Pickled cherries is a simple and good way of preserving food to use during the time fruit or vegetables are not in season. You can use these pickled cherries in so many creative ways.
I first read about pickled cherries at Lisa’s post and was very intrigued to try them. As I wasn’t very sure if we would like them I just made a small amount and I just added the spices and flavours I prefer and it was very easy making them.
If you like pickled vegetables and fruit I am sure you will love them. I used them in salads, on appetizers etc.
June is almost over and I need some holidays. We haven’t yet decided when and where to go this year but it will be some time in July and somewhere in Greece.
Although our holidays will just be for a few days, I want to focus on a few other matters I need to finish, so I will not be posting for a few months, although occasionally taking a break, I will be reading your posts.
Before taking a break I want to post a few seasonal recipes with cherries.
Reading about the history of pickles it stretches so far back into antiquity that no definite time has been established for their origin, but they are estimated to be over 4,000 years old.
In 2,030 B.C., cucumbers native to India were brought to the Tigris Valley. There, they were first preserved and eaten as pickles.
Cucumbers are mentioned at least twice in the Bible (Numbers 11:5 and Isaiah 1:8) and history records their usage over 3,000 years ago in Western Asia, ancient Egypt and Greece.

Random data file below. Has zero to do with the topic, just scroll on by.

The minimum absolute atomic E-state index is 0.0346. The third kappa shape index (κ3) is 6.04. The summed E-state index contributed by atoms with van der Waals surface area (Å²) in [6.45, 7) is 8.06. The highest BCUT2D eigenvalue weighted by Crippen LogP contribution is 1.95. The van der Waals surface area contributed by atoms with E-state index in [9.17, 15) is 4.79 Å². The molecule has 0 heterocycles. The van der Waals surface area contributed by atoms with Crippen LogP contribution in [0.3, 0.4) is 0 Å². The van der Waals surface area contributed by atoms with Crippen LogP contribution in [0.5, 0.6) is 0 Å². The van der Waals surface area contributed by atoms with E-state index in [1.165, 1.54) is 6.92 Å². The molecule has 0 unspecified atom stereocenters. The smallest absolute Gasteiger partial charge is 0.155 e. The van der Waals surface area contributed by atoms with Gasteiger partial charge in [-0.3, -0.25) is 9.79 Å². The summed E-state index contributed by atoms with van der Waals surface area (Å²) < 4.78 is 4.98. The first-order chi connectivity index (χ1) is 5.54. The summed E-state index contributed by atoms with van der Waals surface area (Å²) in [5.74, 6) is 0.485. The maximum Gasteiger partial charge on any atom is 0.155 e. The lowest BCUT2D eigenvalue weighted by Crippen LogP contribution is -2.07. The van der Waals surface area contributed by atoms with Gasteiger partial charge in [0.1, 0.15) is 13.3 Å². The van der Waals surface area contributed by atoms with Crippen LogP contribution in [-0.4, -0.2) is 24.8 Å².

In 850 B.C., Aristotle praised the healing effects of cured cucumbers.
In Greece we say that any vegetable that is edible can be made into a pickle. In Greece, especially in the North and the islands as well as Cyprus we make all sorts of pickles like cabbage, cauliflower, cucumbers, carrots, peppers, eggplants, capers (not only the buds but also the leaves and berries), celery, courgettes, olives, beetroot, mushrooms, green beans, etc., but also seafood such as anchovies or octopus, even quail boiled eggs, and are served as appetizers. Unfortunately, in Cyprus the also used to make “ampelopoulia = birds of the vines” pickled and are considered a delicacy to please the most demanding palette.
Fortunately enough they are now protected although many of the birds are illegally served up as expensive delicacies over 5 Euros a piece, even though trapping and consumption is strictly banned.
However, I had never heard of pickling fruit as in Greece we preserve our fruit by making them into spoon sweets.
Just to mention a few of the properties of both sweet and tart cherries:
They are rich in antioxidants, including anthocyanins, catechins, chlorogenic acid, flavonal glycosides, and melatonin.
Cherries also contain beta carotene, vitamin C, iron, magnesium, fiber, and potassium, making them good for the blood as they are rich in iron, for diabetes as they help lower blood sugar, they are valued for their cleansing properties as the fruit is believe to remove toxins.
Cherries have shown to contain anti-inflammatory properties, help insomnia, they are beneficial for the heart, they protect against cancer and recent studies show that they help in weight loss.
- 500 grams cherries
- 2 ¼ cup wine vinegar
- 1/3 cup demerera sugar
- 6 cloves
- 1 cinnamon stick
- 1 bay leaf
- 1 lemon rind
- 1 tsp peppercorns (pink, black, green and white)
- ½ tsp coarse sea salt
Put everything but the cherries in a saucepan, and bring to the boil, simmer gently for about 10 minutes.
Put the cherries in a bowl and pour the hot liquid to cover them. Allow to cool at room temperature preferably overnight.
Store in a sterilized jar in the refrigerator.
Other relevant posts:
Kopiaste and Kali Orexi!!